2020 has been a tough year. While the data is not all in, this year has brought inequities to the surface, in our own city and worldwide.
Among those harder hit include Calgarians who were experiencing poverty before COVID-19 began. Parents, especially mothers, are struggling to balance work and childcare, and many are leaving employment altogether. Racialized groups and people with lower incomes are less likely to be able to work from home and much more likely to contract COVID-19. Unpaid sick leave was always an issue of poverty, but today it is a matter of public health.
The intersection of COVID-19, the recession, and increasing food prices has made the vulnerable more vulnerable. We don’t have all the information yet, but need to be prepared to support Calgarians facing unprecedented challenges. As such, we’ll share the most recent data we have on poverty in Calgary and what we know about this radical new context.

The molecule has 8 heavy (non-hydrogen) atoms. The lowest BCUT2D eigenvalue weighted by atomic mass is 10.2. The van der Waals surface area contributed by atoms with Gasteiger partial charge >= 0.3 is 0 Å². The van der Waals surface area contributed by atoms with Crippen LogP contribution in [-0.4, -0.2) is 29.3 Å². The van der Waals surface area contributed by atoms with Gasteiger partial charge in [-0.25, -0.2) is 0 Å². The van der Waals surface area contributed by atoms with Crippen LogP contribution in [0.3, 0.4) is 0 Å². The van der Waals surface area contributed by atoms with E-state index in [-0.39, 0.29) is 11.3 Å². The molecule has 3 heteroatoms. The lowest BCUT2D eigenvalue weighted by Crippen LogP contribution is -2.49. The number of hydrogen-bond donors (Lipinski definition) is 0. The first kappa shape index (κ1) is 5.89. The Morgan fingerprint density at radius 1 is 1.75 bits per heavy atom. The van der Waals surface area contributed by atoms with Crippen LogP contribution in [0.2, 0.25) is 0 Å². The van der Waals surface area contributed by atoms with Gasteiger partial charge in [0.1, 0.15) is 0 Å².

A city without poverty benefits us all - it eases strain on the healthcare system and boosts economic recovery. It makes every neighbourhood healthier and more connected. We know what brings people out of poverty, but our current social assistance programs knowingly keep people well below the poverty line. We need to change direction. So let’s take a look at where we’re at and talk about paths towards Enough for All.